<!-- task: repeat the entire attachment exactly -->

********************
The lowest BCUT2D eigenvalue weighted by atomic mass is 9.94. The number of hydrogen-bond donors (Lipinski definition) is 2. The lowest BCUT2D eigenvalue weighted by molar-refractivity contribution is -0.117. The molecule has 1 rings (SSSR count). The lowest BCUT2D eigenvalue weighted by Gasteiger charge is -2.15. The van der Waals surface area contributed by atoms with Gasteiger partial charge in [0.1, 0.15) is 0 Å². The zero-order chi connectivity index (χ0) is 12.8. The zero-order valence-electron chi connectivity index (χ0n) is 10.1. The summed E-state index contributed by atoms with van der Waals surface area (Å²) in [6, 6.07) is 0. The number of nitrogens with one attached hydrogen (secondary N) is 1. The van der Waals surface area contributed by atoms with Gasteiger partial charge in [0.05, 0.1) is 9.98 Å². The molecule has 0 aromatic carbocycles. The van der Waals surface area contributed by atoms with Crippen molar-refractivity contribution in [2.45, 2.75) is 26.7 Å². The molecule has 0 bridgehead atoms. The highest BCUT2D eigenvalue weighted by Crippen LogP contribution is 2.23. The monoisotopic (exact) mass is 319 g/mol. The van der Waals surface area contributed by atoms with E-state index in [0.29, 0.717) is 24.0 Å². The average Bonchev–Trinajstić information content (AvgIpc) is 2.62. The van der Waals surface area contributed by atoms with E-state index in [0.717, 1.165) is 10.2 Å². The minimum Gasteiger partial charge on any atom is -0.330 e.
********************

The lowest BCUT2D eigenvalue weighted by atomic mass is 9.94. The number of hydrogen-bond donors (Lipinski definition) is 2. The lowest BCUT2D eigenvalue weighted by molar-refractivity contribution is -0.117. The molecule has 1 rings (SSSR count). The lowest BCUT2D eigenvalue weighted by Gasteiger charge is -2.15. The van der Waals surface area contributed by atoms with Gasteiger partial charge in [0.1, 0.15) is 0 Å². The zero-order chi connectivity index (χ0) is 12.8. The zero-order valence-electron chi connectivity index (χ0n) is 10.1. The summed E-state index contributed by atoms with van der Waals surface area (Å²) in [6, 6.07) is 0. The number of nitrogens with one attached hydrogen (secondary N) is 1. The van der Waals surface area contributed by atoms with Gasteiger partial charge in [0.05, 0.1) is 9.98 Å². The molecule has 0 aromatic carbocycles. The van der Waals surface area contributed by atoms with Crippen molar-refractivity contribution in [2.45, 2.75) is 26.7 Å². The molecule has 0 bridgehead atoms. The highest BCUT2D eigenvalue weighted by Crippen LogP contribution is 2.23. The monoisotopic (exact) mass is 319 g/mol. The van der Waals surface area contributed by atoms with E-state index in [0.29, 0.717) is 24.0 Å². The average Bonchev–Trinajstić information content (AvgIpc) is 2.62. The van der Waals surface area contributed by atoms with E-state index in [0.717, 1.165) is 10.2 Å². The minimum Gasteiger partial charge on any atom is -0.330 e.